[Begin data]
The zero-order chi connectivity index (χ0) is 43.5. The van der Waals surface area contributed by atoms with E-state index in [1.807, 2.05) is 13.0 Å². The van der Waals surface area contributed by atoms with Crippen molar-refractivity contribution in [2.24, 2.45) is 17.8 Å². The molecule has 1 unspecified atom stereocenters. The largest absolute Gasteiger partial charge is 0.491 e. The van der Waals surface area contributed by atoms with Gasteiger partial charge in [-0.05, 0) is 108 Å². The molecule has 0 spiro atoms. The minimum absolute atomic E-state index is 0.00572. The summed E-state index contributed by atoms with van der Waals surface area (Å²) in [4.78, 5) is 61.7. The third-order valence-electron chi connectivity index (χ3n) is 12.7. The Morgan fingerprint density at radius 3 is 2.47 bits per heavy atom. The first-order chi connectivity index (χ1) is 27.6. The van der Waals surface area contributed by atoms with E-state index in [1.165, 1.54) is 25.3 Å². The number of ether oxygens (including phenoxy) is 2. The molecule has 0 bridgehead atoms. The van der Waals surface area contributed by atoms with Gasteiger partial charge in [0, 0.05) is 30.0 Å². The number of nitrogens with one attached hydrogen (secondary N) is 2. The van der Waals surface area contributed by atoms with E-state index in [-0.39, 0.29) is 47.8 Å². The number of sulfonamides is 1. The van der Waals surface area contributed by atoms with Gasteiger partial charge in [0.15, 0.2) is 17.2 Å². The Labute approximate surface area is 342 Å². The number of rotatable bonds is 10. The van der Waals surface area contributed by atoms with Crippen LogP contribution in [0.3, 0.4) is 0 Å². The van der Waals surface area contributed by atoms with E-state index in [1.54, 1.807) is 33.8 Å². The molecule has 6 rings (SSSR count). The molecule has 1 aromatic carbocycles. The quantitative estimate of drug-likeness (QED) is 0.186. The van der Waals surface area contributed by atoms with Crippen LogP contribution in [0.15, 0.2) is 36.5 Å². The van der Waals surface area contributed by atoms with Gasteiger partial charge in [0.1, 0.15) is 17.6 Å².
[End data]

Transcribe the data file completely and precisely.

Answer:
The zero-order chi connectivity index (χ0) is 43.5. The van der Waals surface area contributed by atoms with E-state index in [1.807, 2.05) is 13.0 Å². The van der Waals surface area contributed by atoms with Crippen molar-refractivity contribution in [2.24, 2.45) is 17.8 Å². The molecule has 1 unspecified atom stereocenters. The largest absolute Gasteiger partial charge is 0.491 e. The van der Waals surface area contributed by atoms with Gasteiger partial charge in [-0.05, 0) is 108 Å². The molecule has 0 spiro atoms. The minimum absolute atomic E-state index is 0.00572. The summed E-state index contributed by atoms with van der Waals surface area (Å²) in [4.78, 5) is 61.7. The third-order valence-electron chi connectivity index (χ3n) is 12.7. The Morgan fingerprint density at radius 3 is 2.47 bits per heavy atom. The first-order chi connectivity index (χ1) is 27.6. The van der Waals surface area contributed by atoms with E-state index in [1.165, 1.54) is 25.3 Å². The number of ether oxygens (including phenoxy) is 2. The molecule has 0 bridgehead atoms. The van der Waals surface area contributed by atoms with Gasteiger partial charge in [0, 0.05) is 30.0 Å². The number of nitrogens with one attached hydrogen (secondary N) is 2. The van der Waals surface area contributed by atoms with E-state index in [-0.39, 0.29) is 47.8 Å². The number of sulfonamides is 1. The van der Waals surface area contributed by atoms with Gasteiger partial charge in [0.15, 0.2) is 17.2 Å². The Labute approximate surface area is 342 Å². The number of rotatable bonds is 10. The van der Waals surface area contributed by atoms with Crippen LogP contribution in [0.3, 0.4) is 0 Å². The van der Waals surface area contributed by atoms with E-state index in [1.54, 1.807) is 33.8 Å². The molecule has 6 rings (SSSR count). The molecule has 1 aromatic carbocycles. The quantitative estimate of drug-likeness (QED) is 0.186. The van der Waals surface area contributed by atoms with Crippen LogP contribution in [0.15, 0.2) is 36.5 Å². The van der Waals surface area contributed by atoms with Gasteiger partial charge in [0.1, 0.15) is 17.6 Å².